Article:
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Making Strides

Making Strides
Women lawyers in Southern California have been increasingly taking on new leadership roles and seeking out challenging cases.

The most recent demographic survey conducted by the California Journal found that women comprise approximately 39% of lawyers in the Golden State. That is a significant increase from 20 years ago, when women accounted for little more than one-quarter of the profession.

California tops many states in this respect; nationwide, only one-third of attorneys are women. Still, there's room for growth: Nationally, more than 80% of partners in private law firms are men, and women fill just 4% of managing partners' seats at the nation's 200 largest firms.

In recent months, though, women lawyers in Southern California have taken on new leadership roles and sought out challenging cases. Here are some ways they are working to level the playing field.

The California Women's Law Center (CWLC) celebrated the successful conclusion of a years-long Title IX case at Alhambra High School. In 2003, the school district spent $900,000 on several state-of-the-art athletic facilities that were for the exclusive use of its boys' baseball team. The CWLC joined forces with the Legal Aid Society-Employment Law Center (LAS-ELC) to bring a suit against the school district on behalf of its female students. The suit was the first in California to challenge Title IX compliance at the high school level.


After years of litigation, a settlement was reached in 2006. The school has since worked to remedy inequalities, and in December 2013, the U.S. District Court announced the end of its oversight of Alhambra High. "Alhambra High School's work in connection with this settlement shows that any high school in California can comply with Title IX, which has been law for over 40 years," Elizabeth Kristen of the LAS-ELC said in a statement.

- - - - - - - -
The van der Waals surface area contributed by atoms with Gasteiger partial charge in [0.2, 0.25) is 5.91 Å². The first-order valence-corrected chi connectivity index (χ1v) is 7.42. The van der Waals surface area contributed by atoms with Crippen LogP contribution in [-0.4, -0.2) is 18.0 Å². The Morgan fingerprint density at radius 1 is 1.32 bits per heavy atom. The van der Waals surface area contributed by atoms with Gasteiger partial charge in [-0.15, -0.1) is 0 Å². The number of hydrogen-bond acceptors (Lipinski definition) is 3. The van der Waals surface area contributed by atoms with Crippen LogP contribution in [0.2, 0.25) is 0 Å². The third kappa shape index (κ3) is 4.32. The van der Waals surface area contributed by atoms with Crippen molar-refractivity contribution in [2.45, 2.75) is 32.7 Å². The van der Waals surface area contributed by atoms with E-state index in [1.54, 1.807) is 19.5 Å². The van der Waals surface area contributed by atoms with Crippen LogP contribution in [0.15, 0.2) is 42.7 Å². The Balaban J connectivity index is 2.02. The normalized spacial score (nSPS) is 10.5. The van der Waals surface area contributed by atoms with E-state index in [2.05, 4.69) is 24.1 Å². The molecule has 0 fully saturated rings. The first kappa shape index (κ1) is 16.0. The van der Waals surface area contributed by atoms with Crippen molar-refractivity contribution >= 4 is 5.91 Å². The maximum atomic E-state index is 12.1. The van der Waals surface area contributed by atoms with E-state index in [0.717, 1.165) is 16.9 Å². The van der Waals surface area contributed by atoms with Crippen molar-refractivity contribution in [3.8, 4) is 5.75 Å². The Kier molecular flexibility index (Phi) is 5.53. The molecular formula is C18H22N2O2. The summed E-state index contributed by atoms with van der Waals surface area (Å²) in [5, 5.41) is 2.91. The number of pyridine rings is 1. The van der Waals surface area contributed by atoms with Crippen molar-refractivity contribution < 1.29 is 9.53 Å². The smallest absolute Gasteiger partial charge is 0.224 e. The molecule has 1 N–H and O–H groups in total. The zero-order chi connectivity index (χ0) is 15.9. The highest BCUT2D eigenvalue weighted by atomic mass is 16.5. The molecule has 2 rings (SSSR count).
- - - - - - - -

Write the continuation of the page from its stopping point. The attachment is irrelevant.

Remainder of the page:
Women lawyers also championed military veterans. Cacilia Kim of the CWLC and Elizabeth Kristen of the LAS-ELC were contacted by 19-year-old Airman 1st Class Trent Smith, who had been forced out of the military after reporting a sexual assault. The two attorneys secured an independent forensic psychiatric assessment of their client, which contradicted the U.S. Military’s diagnosis of a rare personality disorder. They plan to use this as a basis for an appeal of Smith’s dismissal. “All I want to do is serve my country. I hope that our appeal is successful,” Smith told the press.

Other California attorneys turned their attention to politics. Lawyer and activist Sandra Fluke recently announced her plans to run for Ted Lieu’s seat in the California Senate. Fluke first made headlines as a law student at Georgetown, when she gave Congressional testimony in favor of mandatory insurance coverage of contraception — and soon drew the ire of conservative radio commenter Rush Limbaugh.

After graduating from law school and passing the California Bar Exam, Fluke moved to Los Angeles and worked on behalf of causes such as the foster-care system and the living wage movement. "I believe that the families and communities of this district — from West Hollywood to West L.A. and from Santa Monica to Torrance and beyond — deserve to have a fresh perspective from a new generation of progressive leadership in Sacramento, and I am eager to get to work fighting for the causes that matter most to our future as a community, state and nation," Fluke said when announcing her candidacy.